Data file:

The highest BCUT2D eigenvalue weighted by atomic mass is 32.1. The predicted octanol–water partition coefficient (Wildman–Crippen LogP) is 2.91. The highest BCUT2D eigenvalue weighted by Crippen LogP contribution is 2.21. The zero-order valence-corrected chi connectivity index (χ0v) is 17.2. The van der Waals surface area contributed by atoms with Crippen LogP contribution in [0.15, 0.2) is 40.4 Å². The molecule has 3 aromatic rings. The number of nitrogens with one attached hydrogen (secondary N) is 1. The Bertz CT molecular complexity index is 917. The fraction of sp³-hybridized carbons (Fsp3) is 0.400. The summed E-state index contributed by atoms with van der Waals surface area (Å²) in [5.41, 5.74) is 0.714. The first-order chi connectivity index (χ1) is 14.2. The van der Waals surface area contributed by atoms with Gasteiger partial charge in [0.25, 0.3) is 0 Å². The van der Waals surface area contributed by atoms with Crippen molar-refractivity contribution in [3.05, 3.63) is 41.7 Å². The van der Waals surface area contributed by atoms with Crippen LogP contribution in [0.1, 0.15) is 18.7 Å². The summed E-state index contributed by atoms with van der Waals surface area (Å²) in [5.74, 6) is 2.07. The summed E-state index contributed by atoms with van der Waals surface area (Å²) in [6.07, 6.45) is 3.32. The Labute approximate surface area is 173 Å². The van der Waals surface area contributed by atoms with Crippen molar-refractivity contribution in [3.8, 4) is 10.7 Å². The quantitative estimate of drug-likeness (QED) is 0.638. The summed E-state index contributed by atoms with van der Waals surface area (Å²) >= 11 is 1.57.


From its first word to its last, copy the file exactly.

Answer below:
The highest BCUT2D eigenvalue weighted by atomic mass is 32.1. The predicted octanol–water partition coefficient (Wildman–Crippen LogP) is 2.91. The highest BCUT2D eigenvalue weighted by Crippen LogP contribution is 2.21. The zero-order valence-corrected chi connectivity index (χ0v) is 17.2. The van der Waals surface area contributed by atoms with Crippen LogP contribution in [0.15, 0.2) is 40.4 Å². The molecule has 3 aromatic rings. The number of nitrogens with one attached hydrogen (secondary N) is 1. The Bertz CT molecular complexity index is 917. The fraction of sp³-hybridized carbons (Fsp3) is 0.400. The summed E-state index contributed by atoms with van der Waals surface area (Å²) in [5.41, 5.74) is 0.714. The first-order chi connectivity index (χ1) is 14.2. The van der Waals surface area contributed by atoms with Gasteiger partial charge in [0.25, 0.3) is 0 Å². The van der Waals surface area contributed by atoms with Crippen molar-refractivity contribution in [3.05, 3.63) is 41.7 Å². The van der Waals surface area contributed by atoms with Crippen LogP contribution in [0.1, 0.15) is 18.7 Å². The summed E-state index contributed by atoms with van der Waals surface area (Å²) in [5.74, 6) is 2.07. The summed E-state index contributed by atoms with van der Waals surface area (Å²) in [6.07, 6.45) is 3.32. The Labute approximate surface area is 173 Å². The van der Waals surface area contributed by atoms with Crippen molar-refractivity contribution in [3.8, 4) is 10.7 Å². The quantitative estimate of drug-likeness (QED) is 0.638. The summed E-state index contributed by atoms with van der Waals surface area (Å²) >= 11 is 1.57.